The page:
The Return of the Resurrection Men
Two hundred years ago, gangs of ghouls called "Resurrection Men" crept through the foggy night in Britain and in America, stealthily unearthing the coffins of the newly buried dead and stealing their bodies for sale to medical schools and doctors who needed specimens for medical experimentation. Mary Shelley's novel Frankenstein was written at about the time when this practice became prevalent; the old horror movies do have at least a loose basis in fact.
Now, the Resurrection Men are back. According to the St. Louis Today web site, "Grave robbing has become an above-ground affair. Gone are the days when enterprising thieves would dig up an old grave and pillage for gold teeth and rings. Today, it's mostly the bronze markers and flower vases that draw their attention. Rising scrap metal prices, coupled with the lagging economy, have triggered a string of cemetery thefts both locally and across the nation."
The ghouls also target brass and copper fittings on caskets and funeral laying-out clothing, which is usually the deceased's best suit, although these being lazy Generation X type thieves of today they get these things by breaking into funeral homes at night, and not by good old-fashioned digging by the light of the moon. "I can't think of anything lower," said David Evans, general manager for Valhalla Gardens of Memory in Belleville. "Nothing's worse than stealing from the dead."
"But grave robbers beware: The authorities are getting wise. States are passing laws and police are cracking down. In March, the Madison County Sheriff's Department arrested three people for stealing 40 vases from two Metro East cemeteries. The owner of a Granite City scrap recycling center turned them in. Late last year, a trio of thieves hit the Valhalla Memorial Park cemetery in East Alton. They stole 17 bronze vases from graves in the cemetery. A month later, they went back and stole a dozen more. The two men and a woman were arrested after a tipster reported a suspicious vehicle. Charges are pending."
"The scrap value of a bronze vase is about $10, according to cemetery operators; the replacement price often tops $300. Three men were arrested earlier this month on charges of stealing more than 1,000 brass vases and headstones from nine Chicago-area cemeteries. Also this month, about 150 bronze vases were reportedly stolen from a West Virginia cemetery. In addition, a man was arrested on charges of stealing 55 vases from grave sites in the Fort Myers, Fla. area. In the last few weeks, robberies have been reported at cemeteries in Arizona, Maryland, Michigan and North Carolina.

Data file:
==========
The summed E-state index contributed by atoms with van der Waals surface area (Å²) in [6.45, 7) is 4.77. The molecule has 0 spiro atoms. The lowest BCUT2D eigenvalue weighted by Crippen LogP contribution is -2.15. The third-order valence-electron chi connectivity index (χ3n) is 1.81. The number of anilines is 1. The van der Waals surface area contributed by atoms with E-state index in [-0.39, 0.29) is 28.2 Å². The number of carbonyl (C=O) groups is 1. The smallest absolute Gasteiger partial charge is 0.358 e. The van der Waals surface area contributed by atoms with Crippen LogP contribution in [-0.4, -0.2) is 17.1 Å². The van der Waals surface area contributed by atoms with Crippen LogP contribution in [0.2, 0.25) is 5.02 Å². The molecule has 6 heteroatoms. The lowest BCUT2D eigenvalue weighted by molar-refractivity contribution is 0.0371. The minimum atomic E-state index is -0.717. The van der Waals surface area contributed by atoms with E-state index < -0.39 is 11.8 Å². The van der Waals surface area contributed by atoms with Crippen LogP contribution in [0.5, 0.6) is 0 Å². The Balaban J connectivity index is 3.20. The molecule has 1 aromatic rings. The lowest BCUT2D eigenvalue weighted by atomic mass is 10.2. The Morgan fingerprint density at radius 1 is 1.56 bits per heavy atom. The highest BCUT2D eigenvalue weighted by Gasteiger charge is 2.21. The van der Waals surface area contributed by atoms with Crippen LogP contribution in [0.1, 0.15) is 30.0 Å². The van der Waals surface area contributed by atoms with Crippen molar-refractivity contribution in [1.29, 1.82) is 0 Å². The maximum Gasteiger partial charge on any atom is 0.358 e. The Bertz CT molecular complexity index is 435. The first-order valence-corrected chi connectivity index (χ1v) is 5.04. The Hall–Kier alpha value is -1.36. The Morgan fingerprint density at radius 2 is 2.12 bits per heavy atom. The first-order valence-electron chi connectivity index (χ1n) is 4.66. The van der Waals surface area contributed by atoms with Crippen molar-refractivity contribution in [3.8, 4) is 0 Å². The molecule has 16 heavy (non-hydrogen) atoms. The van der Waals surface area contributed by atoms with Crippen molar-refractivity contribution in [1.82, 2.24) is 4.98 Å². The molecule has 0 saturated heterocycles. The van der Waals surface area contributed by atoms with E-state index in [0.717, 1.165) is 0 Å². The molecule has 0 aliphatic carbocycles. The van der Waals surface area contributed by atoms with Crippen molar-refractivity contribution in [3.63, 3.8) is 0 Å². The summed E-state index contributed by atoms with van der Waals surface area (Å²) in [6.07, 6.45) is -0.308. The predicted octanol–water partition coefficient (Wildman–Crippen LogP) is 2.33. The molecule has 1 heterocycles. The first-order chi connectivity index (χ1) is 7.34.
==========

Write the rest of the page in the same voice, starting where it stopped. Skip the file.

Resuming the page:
"Grave robbery was more common in the 19th century, when thieves dug up the dead in a search for gold. Sometimes they snatched the bodies for medical experiments. In 1876, three men broke into Abraham Lincoln's burial site in Springfield, Ill., in an attempt to steal the body and hold it for ransom. The men were caught in progress." (Thieves did the same thing with the body of department store mogul Andrew Stewart.)
"Stronger laws and new technology are helping catch the thieves. A Missouri law passed last month is aimed at helping police track thieves who steal brass and bronze and sell it to scrap metal dealers. The state stiffened the fines for dealers who don't keep proper paperwork and requires them to get a copy of a photo ID for those who aren't regular customers. Illinois enacted a similar law earlier this year. Ed Wilkerson, the police chief in Millstadt, said his department has begun paying for an Internet-based system, www.leadsonline.com, that tracks the sale of scrap metal online and in pawnshops. He said the Mount Evergreen Cemetery in Millstadt was robbed of bronze vases last year. No arrests have been made."
As the American economy begins what may well be its final slide down the tubes, we're going to see an increase in weird crimes of desperation like this. The devil of it is, stealing these bronze vases and copper fittings brings in such a relatively low profit compared to drug dealing or knocking over liquor stores that it's entirely possible these thieves are simply trying to raise enough money to put gasoline in their tanks or some rice on the table.
Expect an increase in people willing to do anything for money or gasoline. I once was skeptical that we would ever see the devastated world of Mad Max the Road Warrior in real life. Now I am not so sure.